Free fatty acids (FA) and monoacylglycerol (MG) are the hydrolysis products of dietary triacylglycerol (TG). They constitute not only a major source of calories, but are also precursors of many biologically active molecules and are incorporated as structural components of cellular membranes. The mechanisms which regulate the uptake and intracellular movement of FA and MG in intestinal cells remain largely unresolved. The ultimate goal of this work is to understand and thereby be able to regulate the influx, efflux, and intracellular targeting of FA and MG. This research will define the mechanisms by which dietary fat is taken up and processed by intestinal cells, and will provide an understanding of how the uptake of lipid can be regulated-either to decrease uptake, as in the case of caloric reduction, or to increase uptake, in the case of nutrient malabsorption. Such an understanding will not only enhance our knowledge of the basic mechanisms of utilization of a major nutrient, triacylglycerol, but will enable more effective regulation of net intestinal lipid uptake. This will have important implications for the treatment of obesity and malabsorptive disorders, and will assist in the development of effective enteral drug delivery systems.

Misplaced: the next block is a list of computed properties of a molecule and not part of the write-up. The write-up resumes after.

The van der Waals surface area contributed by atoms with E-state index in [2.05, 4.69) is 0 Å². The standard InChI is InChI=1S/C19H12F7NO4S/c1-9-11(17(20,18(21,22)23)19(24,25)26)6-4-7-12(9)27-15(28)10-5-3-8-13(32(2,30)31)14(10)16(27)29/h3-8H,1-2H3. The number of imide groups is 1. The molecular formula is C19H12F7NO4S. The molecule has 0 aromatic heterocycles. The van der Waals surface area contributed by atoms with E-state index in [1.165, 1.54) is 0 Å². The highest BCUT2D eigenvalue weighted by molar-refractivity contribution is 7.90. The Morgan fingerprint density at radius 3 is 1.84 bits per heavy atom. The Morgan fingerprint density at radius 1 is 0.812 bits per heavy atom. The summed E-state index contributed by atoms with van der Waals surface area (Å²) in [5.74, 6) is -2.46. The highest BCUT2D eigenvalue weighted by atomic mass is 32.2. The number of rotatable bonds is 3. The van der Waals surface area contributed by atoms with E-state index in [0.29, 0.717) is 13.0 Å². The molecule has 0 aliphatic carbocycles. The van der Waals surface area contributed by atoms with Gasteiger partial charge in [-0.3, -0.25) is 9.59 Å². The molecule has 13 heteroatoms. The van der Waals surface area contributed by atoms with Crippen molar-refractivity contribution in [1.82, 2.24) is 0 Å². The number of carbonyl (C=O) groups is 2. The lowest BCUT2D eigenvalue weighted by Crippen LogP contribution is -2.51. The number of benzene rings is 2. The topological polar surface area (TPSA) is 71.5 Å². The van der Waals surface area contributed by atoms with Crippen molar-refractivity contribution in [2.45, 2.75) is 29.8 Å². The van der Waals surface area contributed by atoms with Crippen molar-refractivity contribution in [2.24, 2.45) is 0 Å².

|Effective start/end date||10/1/14 → 9/30/19|
- National Institute of Food and Agriculture (NIFA)
Fatty Acid-Binding Proteins
Drug Delivery Systems
Nonesterified Fatty Acids